Renting everyday clothing might not be top of mind for fashionistas, but it can be an affordable alternative for eco-conscious consumers.
Gen-Z has a reputation for being the most environmentally-woke generation, and yet despite cost-of-living increases, their obsession with fast fashion has not tempered. And while some take stock of how and where their hard-earned dollars are spent, it makes them more likely to entertain alternate options to maintain a fashion-forward wardrobe.
“One business model that has seen the most traction is clothing rental. Rental services offer a wide variety of clothing, so you can always find something that fits your style and needs.”
One business model that has seen the most traction is clothing rental. Rental services offer a wide variety of clothing, so you can always find something that fits your style and needs. Luxury retailer Rent the Runway, one of the more popular services, offers a one-time rental to access the brand’s designer closet for special events. RTR also has a monthly membership option that includes casual wear inventory.
Tuliere and My Social Closet are examples of peer-to-peer clothing rental services that allow shoppers to exchange everyday clothing styles. Both brands allow young consumers to try out new fashion trends, doubling the size of their closets while positively contributing to the circular economy. Tuliere is a closet-sharing community with a companion peer-to-peer clothing rental app. Members praise the fashion exchange platform for extending the life cycle of owned clothing while borrowing beautiful pieces from their peers. Part of Columbia University’s Startup Lab, new venture My Social Closet, introduces folks with an abundance of clothing to community members hoping to avoid the blight of having nothing to wear by accessing its fashion rental marketplace.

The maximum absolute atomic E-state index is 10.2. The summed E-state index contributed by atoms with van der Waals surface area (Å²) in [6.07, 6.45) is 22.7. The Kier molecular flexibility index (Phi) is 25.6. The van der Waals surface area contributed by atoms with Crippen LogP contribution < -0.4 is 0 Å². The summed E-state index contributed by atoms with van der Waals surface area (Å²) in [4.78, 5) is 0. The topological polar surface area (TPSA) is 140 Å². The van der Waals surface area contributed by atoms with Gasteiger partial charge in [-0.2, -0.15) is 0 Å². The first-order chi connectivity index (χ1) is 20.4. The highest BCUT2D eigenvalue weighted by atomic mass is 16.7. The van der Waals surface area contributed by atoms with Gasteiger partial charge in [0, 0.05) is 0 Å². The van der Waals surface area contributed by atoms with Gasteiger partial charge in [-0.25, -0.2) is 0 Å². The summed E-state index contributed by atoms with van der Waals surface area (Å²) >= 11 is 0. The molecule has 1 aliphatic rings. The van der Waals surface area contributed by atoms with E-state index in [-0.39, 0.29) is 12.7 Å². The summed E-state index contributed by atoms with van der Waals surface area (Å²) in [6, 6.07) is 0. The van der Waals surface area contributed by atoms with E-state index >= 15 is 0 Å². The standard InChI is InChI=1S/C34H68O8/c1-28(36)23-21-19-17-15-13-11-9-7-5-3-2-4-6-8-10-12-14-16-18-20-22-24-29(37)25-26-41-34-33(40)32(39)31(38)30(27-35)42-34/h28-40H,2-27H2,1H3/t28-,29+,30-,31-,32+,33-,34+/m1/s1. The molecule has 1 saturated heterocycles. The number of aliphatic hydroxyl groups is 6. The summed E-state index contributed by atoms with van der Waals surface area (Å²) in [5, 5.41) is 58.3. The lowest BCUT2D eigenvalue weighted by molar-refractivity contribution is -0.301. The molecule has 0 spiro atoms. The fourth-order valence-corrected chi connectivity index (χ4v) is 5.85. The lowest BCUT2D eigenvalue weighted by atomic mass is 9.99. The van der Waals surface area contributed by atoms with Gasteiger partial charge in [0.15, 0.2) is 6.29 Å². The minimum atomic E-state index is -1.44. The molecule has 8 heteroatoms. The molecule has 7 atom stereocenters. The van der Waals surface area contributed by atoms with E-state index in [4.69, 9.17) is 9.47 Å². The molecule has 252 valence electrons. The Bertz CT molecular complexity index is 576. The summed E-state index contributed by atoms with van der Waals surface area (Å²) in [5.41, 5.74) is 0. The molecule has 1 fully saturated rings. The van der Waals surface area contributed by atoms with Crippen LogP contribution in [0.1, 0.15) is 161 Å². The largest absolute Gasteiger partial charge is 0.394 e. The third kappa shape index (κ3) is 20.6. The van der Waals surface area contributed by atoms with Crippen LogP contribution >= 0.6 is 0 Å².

Not all peer-to-peer fashion communities are for profit. Nuw, a UK-based app, pre-loved clothing as the currency to promote sustainability awareness to its college and university loyalists. Facilitated through ambassador-hosted events, items borrowed or swapped offset 25% of the resources that would have been used to produce a new item. There’s something for everyone, even the wanderlust fashionista. This summer Sumitomo Limited partnered with Japan Airlines on their Any Wear, Anywhere initiative that provides visitors to Japan with the convenience of clothing rental for the duration of their visit. The year-long project intends to encourage consumers to travel light to reduce carbon emissions by reducing the weight of JAL’s aircraft.
There are many reasons why consumers seek out alternate options to their love affair with retail therapy. In the case of borrowed and rental clothing services, it’s a win-win situation that allows consumers to expand their wardrobe with an eco-conscious mindset. We should all consider testing out these alternatives, and if you have, share your story with us.